In 2021, severe thunderstorm activity in the U.S. was anything but noteworthy—until December 10. The National Weather Service’s Local Storm Reports (LSRs) of straight-line winds, hail, and tornadoes were all below the annual average since 2005. Then, beginning late Friday night and lasting well into the early morning hours of Saturday, December 11, a major severe storm outbreak ripped across at least six Midwestern and Southern states.
NOAA’s Storm Prediction Center has recorded 112 reports of tornados, the first arriving from Arkansas just after midnight (Figure 1). While these data are still not final and may be adjusted downward to eliminate duplicates, the outbreak will retain its place as a major historical event, not least because of the tragic loss of life and widespread destruction of homes and businesses. There is also the possibility that the outbreak gave rise to what may be the longest tornado path in U.S. history, although it will take some time for meteorologists to determine whether it was indeed cut by a single twister.
A Combination of Noteworthy Factors
But there are other things of note with respect to this tornado outbreak. For one, it occurred in December. Tornadoes can occur at any time of the year, but major outbreaks are rare in December. Rarer still in December are tornadoes of an intensity that can cause catastrophic damage. The National Weather Service said initially that the tornado that flattened Mayfield, Kentucky, was at least an EF-3, but this rating may well be increased after the completion of damage surveys.
To form, tornadoes need a lot of warm, moist, unstable air near the surface, which is the Convective Available Potential Energy (CAPE), and strong vertical wind shear over the lower half of the atmosphere. The winds not only have to increase in speed with height, but they have to change direction as well—and in a clockwise or veering fashion, with southeasterly winds near the surface, southerly winds at higher levels, and southwesterlies above that. While strong shear is common in the cold months of the year, warm, moist air is not typically found so far north in December. Earlier this month, a rapidly developing low pressure system moving from the southern Great Plains into the Great Lakes region provided the necessary ingredients: unseasonably warm moist air that surged northward from the Gulf of Mexico ahead of the storm center, an approaching cold front that lifted that air to initiate convection, and veering wind shear with height that added rotation to the supercell thunderstorms that formed, which spawned the tornadoes.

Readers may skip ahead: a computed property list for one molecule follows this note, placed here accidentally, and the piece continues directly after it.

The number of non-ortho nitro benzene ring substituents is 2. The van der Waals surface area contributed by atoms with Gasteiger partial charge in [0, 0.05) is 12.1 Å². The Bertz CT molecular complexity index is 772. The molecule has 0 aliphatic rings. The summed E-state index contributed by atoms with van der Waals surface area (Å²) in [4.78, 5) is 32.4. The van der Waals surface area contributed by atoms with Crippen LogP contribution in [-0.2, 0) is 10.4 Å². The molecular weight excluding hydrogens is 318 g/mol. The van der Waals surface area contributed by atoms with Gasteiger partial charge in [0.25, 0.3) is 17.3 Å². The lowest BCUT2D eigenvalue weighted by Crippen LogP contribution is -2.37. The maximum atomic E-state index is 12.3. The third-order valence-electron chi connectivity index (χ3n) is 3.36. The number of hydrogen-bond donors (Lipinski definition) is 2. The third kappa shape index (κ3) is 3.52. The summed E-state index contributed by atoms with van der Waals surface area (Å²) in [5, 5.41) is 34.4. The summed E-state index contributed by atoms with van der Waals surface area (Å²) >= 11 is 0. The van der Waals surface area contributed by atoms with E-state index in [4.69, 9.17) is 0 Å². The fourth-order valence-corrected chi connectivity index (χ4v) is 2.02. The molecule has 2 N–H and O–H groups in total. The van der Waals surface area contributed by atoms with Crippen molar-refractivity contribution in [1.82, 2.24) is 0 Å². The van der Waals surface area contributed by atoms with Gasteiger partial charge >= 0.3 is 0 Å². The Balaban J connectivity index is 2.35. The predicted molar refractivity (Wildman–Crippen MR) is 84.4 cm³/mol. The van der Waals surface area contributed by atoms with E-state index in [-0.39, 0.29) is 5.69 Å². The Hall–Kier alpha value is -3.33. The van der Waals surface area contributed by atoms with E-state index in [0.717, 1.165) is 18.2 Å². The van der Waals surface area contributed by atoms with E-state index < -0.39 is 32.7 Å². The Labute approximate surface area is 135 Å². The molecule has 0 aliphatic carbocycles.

It is also noteworthy that all the factors that combined to produce this outbreak occurred farther east in the continental U.S. than is typical. Figure 2 shows an analysis we conducted recently as part of the update to the AIR Severe Thunderstorm Model for the U.S. that is anticipated for release in 2022. The graphic shows how tornado activity has shifted eastward over the course of the last 40 years. Kentucky has seen the greatest increase in tornado activity.
Is Climate Change to Blame?